By Hans Ebert
Visit: www.fasttrack.hk

Douglas Whyte is Hong Kong racing’s answer to Spider-Man and I’m not budging from this line of thinking. But before expanding on this…

“Cop THAT for a ride!” Race caller Mark McNamara was awestruck by the ride of Joao Moreira on the race favourite Simply Fluke to win the fourth race at Happy Valley last Wednesday.

Drawn the outside barrier, the Magic Man was caught wide. So, instead of going forward, he snagged the horse back to last and watched the charge of the light brigade take place out in the front. The smiling assassin must have been giggling to himself.

With perfect timing, the brilliant Brazilian rider angled Simply Fluke out wide and had his galloper do the rest: win. And win easily. It was the second time in a row that Simply Fluke had drawn out wide, but still won, though this time needing a very different ride.

What’s interesting is that this was Simply Fluke’s second consecutive win since connections decided to move their previously winless purchase from trainer Dennis Yip Chor-hong to champion jockey-turned-trainer Douglas Whyte.

It should be remembered that Yip was a vital part of his support group when Whyte was riding high as Hong Kong’s champion jockey- that is until switching allegiances to a then-rampant Zac Attack hell-bent on winning his first Hong Kong Jockey Championship in 2013. He succeeded. And Dennis Yip Chor-hong won his first Trainers title.

It must have been a hard pill for the all-conquering Whyte to swallow. And now, officially a trainer, and wondering why he couldn’t have become this city’s first jockey-trainer 2-3 years earlier- it’s no secret how his advice to several trainers improved their horses- Douglas Whyte is in a position to launch “takeover bids” to build up his stable. There are no non compete clauses. Django is unchained.

With great power comes great responsibility, sure. Add to this, big opportunities. All’s fair in love and war and business. Horse racing is a pastime for some, a business for others. It’s a business for Douglas Whyte where he is the Chairman and the Board of his corporation. The buck stops with him.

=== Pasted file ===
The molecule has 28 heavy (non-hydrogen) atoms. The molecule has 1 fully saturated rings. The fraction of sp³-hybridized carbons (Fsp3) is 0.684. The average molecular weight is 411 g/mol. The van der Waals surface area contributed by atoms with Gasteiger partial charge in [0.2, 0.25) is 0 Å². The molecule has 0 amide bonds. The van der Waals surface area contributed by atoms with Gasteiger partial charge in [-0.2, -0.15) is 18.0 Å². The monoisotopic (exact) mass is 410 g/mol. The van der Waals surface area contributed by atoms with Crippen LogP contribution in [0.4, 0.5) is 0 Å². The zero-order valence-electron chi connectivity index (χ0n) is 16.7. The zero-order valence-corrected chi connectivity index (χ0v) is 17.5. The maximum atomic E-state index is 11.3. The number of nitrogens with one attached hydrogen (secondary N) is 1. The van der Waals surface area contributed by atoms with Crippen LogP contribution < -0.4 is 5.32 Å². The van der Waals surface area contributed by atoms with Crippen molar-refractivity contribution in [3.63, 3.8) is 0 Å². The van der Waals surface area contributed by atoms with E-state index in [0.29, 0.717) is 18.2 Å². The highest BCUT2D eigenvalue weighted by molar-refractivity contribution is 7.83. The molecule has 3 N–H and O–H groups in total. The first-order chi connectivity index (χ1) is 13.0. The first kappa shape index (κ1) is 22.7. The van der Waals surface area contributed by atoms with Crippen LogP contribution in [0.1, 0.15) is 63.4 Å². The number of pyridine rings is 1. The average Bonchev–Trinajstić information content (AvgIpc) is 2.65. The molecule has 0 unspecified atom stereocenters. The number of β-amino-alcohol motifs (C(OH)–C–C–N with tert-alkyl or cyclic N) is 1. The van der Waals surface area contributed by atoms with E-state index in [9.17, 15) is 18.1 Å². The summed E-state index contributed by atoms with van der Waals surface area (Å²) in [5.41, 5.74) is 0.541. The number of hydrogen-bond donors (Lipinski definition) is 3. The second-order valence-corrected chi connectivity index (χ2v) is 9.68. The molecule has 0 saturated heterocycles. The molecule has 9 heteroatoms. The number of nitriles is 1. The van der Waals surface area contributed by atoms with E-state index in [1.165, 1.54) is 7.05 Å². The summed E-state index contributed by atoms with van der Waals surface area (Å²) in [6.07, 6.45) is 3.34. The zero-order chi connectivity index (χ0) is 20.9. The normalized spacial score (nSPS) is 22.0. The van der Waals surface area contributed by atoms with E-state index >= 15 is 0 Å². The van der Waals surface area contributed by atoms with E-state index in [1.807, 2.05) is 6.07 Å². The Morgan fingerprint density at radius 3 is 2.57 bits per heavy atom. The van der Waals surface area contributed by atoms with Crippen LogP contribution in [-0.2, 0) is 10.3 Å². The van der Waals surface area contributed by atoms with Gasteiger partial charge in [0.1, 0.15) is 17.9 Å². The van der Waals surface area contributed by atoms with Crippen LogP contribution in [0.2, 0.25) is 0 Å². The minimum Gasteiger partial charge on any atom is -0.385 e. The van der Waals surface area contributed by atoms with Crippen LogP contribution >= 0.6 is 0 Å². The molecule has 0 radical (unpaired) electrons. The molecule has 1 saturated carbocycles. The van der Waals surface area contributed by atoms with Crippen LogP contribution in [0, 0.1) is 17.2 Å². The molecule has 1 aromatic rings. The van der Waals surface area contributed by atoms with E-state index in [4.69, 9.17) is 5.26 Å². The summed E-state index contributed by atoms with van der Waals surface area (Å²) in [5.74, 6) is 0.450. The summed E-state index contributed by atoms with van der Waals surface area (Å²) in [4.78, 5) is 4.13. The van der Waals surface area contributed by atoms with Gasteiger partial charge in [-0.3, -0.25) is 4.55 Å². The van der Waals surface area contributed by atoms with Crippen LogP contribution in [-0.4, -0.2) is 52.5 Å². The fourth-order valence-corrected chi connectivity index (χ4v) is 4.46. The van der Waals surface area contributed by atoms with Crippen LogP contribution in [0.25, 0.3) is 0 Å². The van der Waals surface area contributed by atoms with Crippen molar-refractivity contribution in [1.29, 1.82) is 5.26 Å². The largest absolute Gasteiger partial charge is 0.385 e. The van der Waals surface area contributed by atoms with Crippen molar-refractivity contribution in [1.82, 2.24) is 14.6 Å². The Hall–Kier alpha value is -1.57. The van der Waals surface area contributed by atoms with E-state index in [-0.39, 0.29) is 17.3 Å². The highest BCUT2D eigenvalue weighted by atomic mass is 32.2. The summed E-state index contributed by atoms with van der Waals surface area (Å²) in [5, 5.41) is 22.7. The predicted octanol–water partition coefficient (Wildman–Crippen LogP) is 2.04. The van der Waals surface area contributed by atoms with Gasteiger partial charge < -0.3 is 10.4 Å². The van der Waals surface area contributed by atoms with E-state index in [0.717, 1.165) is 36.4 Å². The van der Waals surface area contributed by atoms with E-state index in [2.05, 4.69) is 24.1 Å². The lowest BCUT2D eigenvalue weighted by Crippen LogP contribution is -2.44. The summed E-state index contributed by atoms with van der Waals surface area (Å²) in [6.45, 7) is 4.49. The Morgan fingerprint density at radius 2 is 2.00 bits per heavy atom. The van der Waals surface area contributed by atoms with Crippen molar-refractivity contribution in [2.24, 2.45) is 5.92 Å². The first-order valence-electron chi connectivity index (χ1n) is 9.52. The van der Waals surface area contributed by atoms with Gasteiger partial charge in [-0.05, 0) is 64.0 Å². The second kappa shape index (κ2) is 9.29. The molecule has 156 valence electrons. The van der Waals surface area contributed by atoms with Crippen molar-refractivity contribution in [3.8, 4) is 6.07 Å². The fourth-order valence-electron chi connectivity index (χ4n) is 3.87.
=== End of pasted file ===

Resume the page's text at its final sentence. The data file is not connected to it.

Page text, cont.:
With this in mind, what’s always interesting is how Whyte does all of his runners’ track work, decides on which riders suit each of his horses- and the riders who he is still to use. The latter list is very telling when one considers he has given rides to even battlers, but not thrown even a crumb to more high profile names. He never will.

There’s then his blossoming partnership with Joao Moreira. This is somewhat surprising as it was the Magic Man who accidentally short-circuited Whyte from bowing out a winner on his last ride as a jockey in a very memorable finish.

Then again, mutual respect helps rebuild fences. Plus there was never any cheap shot politics between the two. Whyte knows who threw knives at his back.

Though mainly associated with the John Size stable, the buffet table of rides offered Joao Moreira’s way is, of course, large and varied. What he chooses to ride- and who for with possibly the future in mind- is something else.

As he’s often mentioned, Douglas Whyte knows the lay of the land when it comes to racing in Hong Kong.

By doing all the track work, Whyte also knows when his runners are ready and if his runners are given the rides expected on race day according to the high standards the legendary South African horseman has set for himself. For a world class rider like Joao Moreira, it makes his job easier.